Gender Inequality: Brazil lags behind many industrial countries in gender equality. According to the Gender Inequality Index developed by the United Nations, Brazil is ranked 85 out of 148 countries. In 2008, it was estimated that women’s wages were approximately 84% of men’s. More disturbing is that this gap increases at higher levels of education: among individuals with 12 or more years of schooling, women only earned 58% of the income of their male counterparts. This means that women and men with the same amount of education receive significantly different wages, suggesting extreme gender and structural inequality in the workplace.
Solutions: The Brazilian government has made notable attempts to combat poverty and social inequalities. According to the Word Bank, poverty has fallen from 21% in 2003 to 11% over the last decade. Many social initiatives such as Bolsa Familia have significantly reduced poverty, providing financial assistance and lifelines to students and families in need. But despite the economic improvements of the last decade, it remains to be seen if the World Cup investments will produce any social benefits to the Brazilian people. Some solutions, however, are relatively simple:
First, it is estimated that FIFA will rake in over $4 billion from the World Cup. Instead of pocketing the astronomical profits, FIFA could, and arguably should, return some of these profits to Brazil to assist with the expenses the country has incurred by hosting the World Cup. An alternative and potentially more valuable solution would be for FIFA to return some of its profits to social programs that would alleviate social inequalities.
Second, there need to be regulations put in place to ensure that FIFA’s actions are transparent and that the organization is accountable for how it handles its profits. Corruption has been a prominent issue throughout the history of FIFA. In 2011 Jack Warner, vice president of FIFA, resigned after being charged with multiple counts of corruption, including taking an estimated $500,000 in bribes in exchange for helping to Australia's unsuccessful bid as World Cup host in 2022. More recently, Joseph Blatter, the president of FIFA, has faced corruption allegations over the decision to make Qatar the World Cup host in 2022. Ironically, FIFA is classified as a non-profit organization, yet Joseph Blatter has an estimated net worth of $10 million and his salary remains a secret.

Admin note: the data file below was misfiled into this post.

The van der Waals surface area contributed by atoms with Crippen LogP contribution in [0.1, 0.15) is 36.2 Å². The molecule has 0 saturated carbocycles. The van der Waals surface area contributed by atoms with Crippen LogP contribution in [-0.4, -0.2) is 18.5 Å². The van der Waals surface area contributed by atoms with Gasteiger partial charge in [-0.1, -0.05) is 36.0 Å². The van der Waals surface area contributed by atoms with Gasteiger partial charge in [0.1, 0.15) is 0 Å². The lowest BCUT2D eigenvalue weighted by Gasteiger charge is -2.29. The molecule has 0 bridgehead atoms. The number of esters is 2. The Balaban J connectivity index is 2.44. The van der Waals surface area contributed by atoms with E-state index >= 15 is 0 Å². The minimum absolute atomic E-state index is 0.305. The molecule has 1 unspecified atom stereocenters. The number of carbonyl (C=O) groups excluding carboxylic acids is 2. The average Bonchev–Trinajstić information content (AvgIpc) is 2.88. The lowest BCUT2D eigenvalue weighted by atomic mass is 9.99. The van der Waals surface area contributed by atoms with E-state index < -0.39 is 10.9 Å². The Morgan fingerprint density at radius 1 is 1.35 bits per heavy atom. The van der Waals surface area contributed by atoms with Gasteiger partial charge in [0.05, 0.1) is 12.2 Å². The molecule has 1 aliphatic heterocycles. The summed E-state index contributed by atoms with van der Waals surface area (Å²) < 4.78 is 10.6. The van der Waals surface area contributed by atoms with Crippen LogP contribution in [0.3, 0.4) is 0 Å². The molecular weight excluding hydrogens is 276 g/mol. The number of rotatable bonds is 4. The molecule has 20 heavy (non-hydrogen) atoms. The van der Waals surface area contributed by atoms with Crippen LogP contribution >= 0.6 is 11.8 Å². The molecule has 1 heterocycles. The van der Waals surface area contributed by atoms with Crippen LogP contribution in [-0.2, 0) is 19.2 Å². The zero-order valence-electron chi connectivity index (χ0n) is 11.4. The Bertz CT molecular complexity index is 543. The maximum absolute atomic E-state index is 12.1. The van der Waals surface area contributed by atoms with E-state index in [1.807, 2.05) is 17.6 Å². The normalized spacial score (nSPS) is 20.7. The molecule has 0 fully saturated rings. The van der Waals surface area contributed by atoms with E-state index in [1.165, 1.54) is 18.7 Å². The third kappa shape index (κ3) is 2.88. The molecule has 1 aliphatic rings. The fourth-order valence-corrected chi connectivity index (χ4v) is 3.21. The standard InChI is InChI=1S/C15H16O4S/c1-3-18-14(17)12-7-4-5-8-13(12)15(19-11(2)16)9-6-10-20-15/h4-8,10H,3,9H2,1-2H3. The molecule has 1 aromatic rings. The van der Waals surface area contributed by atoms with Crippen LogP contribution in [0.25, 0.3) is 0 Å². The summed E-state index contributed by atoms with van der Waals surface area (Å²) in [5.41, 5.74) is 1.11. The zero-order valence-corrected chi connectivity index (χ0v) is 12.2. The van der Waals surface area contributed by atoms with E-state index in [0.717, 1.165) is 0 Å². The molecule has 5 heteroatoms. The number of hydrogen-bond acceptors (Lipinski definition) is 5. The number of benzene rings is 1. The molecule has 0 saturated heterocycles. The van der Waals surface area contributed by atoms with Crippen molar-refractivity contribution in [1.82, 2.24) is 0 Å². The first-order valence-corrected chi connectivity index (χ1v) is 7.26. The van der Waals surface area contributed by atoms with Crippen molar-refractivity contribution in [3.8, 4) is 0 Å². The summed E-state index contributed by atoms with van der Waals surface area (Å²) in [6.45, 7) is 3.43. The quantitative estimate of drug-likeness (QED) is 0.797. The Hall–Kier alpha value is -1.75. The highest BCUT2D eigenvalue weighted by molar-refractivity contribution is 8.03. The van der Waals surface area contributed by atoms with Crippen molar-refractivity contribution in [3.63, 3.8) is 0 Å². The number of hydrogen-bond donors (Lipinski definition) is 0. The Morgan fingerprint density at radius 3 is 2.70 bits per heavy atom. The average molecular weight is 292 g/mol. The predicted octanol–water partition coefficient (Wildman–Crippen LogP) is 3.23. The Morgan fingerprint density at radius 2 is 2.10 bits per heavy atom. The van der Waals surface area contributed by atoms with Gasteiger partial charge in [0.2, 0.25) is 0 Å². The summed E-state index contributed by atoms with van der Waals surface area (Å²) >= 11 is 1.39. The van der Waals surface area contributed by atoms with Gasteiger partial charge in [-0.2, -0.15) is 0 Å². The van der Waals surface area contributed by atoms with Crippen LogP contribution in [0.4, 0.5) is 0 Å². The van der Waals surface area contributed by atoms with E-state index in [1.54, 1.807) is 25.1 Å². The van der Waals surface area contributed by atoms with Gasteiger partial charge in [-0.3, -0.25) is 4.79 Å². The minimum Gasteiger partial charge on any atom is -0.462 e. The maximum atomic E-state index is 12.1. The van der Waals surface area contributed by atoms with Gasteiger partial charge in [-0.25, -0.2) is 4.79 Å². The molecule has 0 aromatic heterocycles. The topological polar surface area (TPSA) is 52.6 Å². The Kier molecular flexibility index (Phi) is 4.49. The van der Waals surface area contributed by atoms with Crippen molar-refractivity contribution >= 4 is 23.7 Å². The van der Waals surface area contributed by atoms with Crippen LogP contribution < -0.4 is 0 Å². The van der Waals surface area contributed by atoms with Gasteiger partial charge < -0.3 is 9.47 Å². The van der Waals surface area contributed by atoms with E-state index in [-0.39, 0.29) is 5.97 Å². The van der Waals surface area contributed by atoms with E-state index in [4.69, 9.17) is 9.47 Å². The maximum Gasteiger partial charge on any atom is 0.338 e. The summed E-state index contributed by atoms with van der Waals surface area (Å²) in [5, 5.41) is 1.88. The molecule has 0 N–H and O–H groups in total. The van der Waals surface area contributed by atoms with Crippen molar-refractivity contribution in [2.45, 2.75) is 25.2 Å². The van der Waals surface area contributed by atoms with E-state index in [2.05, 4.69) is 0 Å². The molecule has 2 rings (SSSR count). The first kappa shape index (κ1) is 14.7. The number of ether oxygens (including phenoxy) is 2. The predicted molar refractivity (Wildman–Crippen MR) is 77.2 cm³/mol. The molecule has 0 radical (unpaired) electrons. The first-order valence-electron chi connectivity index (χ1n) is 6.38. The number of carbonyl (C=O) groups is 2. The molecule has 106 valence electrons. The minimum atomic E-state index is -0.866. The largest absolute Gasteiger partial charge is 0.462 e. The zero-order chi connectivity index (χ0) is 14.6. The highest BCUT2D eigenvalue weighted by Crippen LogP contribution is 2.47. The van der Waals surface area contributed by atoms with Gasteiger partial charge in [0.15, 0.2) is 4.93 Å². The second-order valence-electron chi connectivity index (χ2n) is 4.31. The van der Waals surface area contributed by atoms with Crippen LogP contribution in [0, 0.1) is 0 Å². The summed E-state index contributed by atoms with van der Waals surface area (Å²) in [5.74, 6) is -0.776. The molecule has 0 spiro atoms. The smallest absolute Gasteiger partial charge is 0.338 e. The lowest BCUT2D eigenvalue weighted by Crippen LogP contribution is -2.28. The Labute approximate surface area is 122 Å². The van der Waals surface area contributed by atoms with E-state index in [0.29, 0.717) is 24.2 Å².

Third, the Brazilian government needs to democratize the operation and activities of the World Cup. For instance, the government could give indigenous people in the Amazon and other parts of Brazil more power to decide how their land is used without external threats from mining companies and international corporations. This includes the threat of continuing to build buildings and stadiums in their lands. Taking this action would be a first step toward creating a balance of power and equity in Brazil.
Social inequalities in Brazil are no illusion. They are very much real, and tackling the issue of inequality from the root of the problem through empowerment and social and economic reform is a longer-term solution that has the potential to improve the quality of life for the millions of people in Brazil. After all, besides golden trophies and profits, capitalizing on our human bonds and kinship manifested in social equality is an ideal worth pursuing.
Maynor G. Gonzalez, PhD, is a Public Health researcher at the University of Rochester Medical Center and an activist in several community-based organizations in Rochester, NY.